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2 replies to this topic

#1 Oistarn


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Posted 17 June 2009 - 11:14 AM

How many SATA connectors does this have: GA-MA790XT-UD4P ??????????

South Bridge:

1 x IDE connector supporting ATA-133/100/66/33 and up to 2 IDE devices
6 x SATA 3Gb/s connectors supporting up to 6 SATA 3Gb/s devices
Support for SATA RAID 0, RAID 1, RAID5, RAID 10 and JBOD

2 x SATA 3Gb/s connectors (GSATA2_0, GSATA2_1) supporting up to 2 SATA 3Gb/s devices
Support for SATA RAID 0, RAID 1 and JBOD

What does that mean??^^

These are the parts i was looking at?? Are they ok?


Edited by Oistarn, 17 June 2009 - 11:19 AM.

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#2 hamluis



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Posted 17 June 2009 - 01:05 PM

Internal I/O Connectors 1 x 24-pin ATX main power connector
1 x 8-pin ATX 12V power connector
1 x floppy disk drive connector
1 x IDE connector
8 x SATA 3Gb/s connectors
1 x CPU fan header
2 x system fan header
1 x power fan header
1 x front panel header
1 x front panel audio header
1 x CD In connector
1 x S/PDIF In header
1 x S/PDIF Out header
1 x IEEE 1394a header
2 x USB 2.0/1.1 headers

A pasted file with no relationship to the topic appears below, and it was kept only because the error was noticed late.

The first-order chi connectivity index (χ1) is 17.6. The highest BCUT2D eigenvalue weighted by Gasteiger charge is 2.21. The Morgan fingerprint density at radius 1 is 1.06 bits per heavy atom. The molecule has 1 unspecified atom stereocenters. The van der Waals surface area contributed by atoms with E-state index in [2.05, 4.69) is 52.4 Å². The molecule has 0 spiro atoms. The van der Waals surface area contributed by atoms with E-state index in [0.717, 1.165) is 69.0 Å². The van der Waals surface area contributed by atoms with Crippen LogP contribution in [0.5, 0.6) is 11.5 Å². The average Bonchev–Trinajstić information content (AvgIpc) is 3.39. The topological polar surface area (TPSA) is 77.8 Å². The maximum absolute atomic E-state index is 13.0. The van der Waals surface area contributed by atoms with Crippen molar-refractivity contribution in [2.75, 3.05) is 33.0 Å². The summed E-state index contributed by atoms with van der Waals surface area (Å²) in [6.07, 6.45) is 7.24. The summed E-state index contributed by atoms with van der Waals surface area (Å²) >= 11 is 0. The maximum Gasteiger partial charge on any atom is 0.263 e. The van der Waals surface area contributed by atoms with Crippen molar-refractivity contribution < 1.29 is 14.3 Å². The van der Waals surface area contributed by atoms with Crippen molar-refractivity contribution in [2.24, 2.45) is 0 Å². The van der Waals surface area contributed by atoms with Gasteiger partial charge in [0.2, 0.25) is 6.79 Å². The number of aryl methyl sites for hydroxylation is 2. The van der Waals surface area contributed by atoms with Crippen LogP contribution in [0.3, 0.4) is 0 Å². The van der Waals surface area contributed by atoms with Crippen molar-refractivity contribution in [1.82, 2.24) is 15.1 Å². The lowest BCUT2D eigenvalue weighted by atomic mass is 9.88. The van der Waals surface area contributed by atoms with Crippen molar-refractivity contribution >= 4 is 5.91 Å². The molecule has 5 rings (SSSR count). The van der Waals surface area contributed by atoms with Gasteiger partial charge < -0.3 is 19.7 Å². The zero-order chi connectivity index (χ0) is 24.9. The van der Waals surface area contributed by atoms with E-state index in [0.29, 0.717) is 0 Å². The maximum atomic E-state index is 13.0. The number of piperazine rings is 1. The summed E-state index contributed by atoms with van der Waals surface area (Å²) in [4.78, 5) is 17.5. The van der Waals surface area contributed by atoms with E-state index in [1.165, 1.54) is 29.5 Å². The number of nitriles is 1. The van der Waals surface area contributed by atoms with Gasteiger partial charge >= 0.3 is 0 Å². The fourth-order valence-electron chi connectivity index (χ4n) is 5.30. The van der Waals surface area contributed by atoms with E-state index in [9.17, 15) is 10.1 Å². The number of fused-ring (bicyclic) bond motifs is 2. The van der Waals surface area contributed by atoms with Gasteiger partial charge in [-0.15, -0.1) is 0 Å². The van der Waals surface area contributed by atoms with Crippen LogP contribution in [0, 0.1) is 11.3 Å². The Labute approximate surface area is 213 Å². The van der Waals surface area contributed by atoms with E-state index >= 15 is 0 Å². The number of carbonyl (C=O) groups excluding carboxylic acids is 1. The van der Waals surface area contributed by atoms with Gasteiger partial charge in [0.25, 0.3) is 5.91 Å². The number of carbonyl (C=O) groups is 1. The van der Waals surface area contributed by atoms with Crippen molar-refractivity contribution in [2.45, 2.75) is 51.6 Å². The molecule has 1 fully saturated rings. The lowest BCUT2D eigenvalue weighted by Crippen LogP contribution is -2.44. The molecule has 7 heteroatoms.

1 x serial port header
1 x chassis intrusion header
1 x power LED header



#3 rigacci



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Posted 17 June 2009 - 04:03 PM

RAID for computers is nothing like the bug killer. RAID is a method which uses hard drives for redundancy.

With a RAID 1, you have 2 hard drives. Each one is an exact mirror of the other. This is usually done to the C: drive (system drive). If one fails, you can still recover using the other.

RAID 0 and RAID 5 are just about the same. It is called "striping" (stripeing?). For a RAID 5 you need at least 3 drives. Your computer will write data to 2 of them at the same time while the 3rd gets what is called "parity". Parity can be used to recreate the "array" (as it is called) if it ever gets broken or corrupted. RAID 5 is usually used for Data files.

I hope I did not confuse you. Read up a little more on the RAID as it can be very helpful. I run a RAID 1 on my computer.


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